But there were probably times and certain people that I met over the years that I wouldn’t have been volunteering that sort of information about my ska past quite as readily but by the time that I had the idea of doing the book, I knew that I was going to–if the book ever actually came out–have to kind of own it. By then, the embarrassment was kind of gone.
The thing about ’90s ska–and ska in general– is that there are so many bands that you could cover. There are so many different subsets or sub-sub-genres that you can cover. Was the book’s content dictated by a plan in terms of wanting to focus on specific artists or was it also dictated by whom you could speak with?
Both of those things, although more the first one. I was sort of interested in ska and swing as a mainstream phenomenon and so, I really tried to focus on bands that either had a video that got onto MTV, were in a movie, were signed to a major, or had some kind of national presence, just because I really wanted it to have a broad appeal to kids who like grew up in the ’90s and might’ve just had some kind of an awareness of ska or swing or both. Maybe they just heard “Jump, Jive, and Wail” on the radio and liked it.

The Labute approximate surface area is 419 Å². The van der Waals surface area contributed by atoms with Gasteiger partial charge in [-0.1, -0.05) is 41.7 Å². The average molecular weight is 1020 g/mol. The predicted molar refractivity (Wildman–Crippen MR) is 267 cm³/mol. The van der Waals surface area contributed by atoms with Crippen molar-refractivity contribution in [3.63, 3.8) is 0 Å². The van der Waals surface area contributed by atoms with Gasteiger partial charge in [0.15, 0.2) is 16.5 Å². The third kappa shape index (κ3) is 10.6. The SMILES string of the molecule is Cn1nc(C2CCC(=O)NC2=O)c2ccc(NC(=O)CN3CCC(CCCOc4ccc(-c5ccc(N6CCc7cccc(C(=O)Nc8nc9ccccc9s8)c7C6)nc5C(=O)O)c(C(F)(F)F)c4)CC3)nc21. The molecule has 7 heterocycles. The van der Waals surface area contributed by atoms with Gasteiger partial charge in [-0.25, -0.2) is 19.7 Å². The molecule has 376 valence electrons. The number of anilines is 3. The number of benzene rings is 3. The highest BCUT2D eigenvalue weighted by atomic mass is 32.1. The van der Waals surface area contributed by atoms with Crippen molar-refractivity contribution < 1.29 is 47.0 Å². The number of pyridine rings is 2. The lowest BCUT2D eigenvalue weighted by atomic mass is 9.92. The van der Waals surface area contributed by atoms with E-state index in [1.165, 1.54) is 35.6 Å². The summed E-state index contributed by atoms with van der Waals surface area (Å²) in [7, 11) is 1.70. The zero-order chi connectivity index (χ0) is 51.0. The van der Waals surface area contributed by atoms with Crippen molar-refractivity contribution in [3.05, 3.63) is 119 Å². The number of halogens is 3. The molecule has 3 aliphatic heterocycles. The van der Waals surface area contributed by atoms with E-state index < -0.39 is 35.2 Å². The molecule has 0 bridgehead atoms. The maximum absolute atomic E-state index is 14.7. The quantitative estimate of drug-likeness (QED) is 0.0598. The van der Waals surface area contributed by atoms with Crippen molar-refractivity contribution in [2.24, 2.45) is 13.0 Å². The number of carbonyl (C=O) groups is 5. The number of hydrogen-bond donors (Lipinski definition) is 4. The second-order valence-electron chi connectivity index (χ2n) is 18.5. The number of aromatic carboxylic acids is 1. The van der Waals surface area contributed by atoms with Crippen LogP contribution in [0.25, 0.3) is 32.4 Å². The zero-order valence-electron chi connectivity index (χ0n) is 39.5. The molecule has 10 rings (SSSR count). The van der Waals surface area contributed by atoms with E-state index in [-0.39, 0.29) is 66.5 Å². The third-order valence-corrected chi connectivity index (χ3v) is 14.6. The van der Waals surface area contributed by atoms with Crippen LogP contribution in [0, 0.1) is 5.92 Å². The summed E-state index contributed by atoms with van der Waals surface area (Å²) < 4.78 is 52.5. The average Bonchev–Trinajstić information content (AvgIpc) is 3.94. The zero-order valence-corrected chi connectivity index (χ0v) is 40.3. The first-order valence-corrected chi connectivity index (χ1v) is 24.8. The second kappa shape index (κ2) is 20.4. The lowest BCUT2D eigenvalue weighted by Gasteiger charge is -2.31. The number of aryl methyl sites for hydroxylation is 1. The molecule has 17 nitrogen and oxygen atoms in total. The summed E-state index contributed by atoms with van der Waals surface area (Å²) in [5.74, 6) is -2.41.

There were quite a few bands that I wish I could have gotten into because there were smaller bands that meant a lot to me, but I just tried to keep the focus on the ones that really had the biggest national impact and, in terms of ones that I could get for the book, I got pretty much everybody that I tried to talk to, with the exception of Dance Hall Crashers, who–for some reason–I couldn’t get hold of, so I mentioned them in the California chapter. That wasn’t meant to be any kind of a slight that they’re not like featured more. I really love that band.
I didn’t talk to Brian Setzer for the chapter on Brian Setzer Orchestra, although I interviewed him for Billboard about the Stray Cats reunion not too long before I started working on the book, so I was bummed that didn’t come through.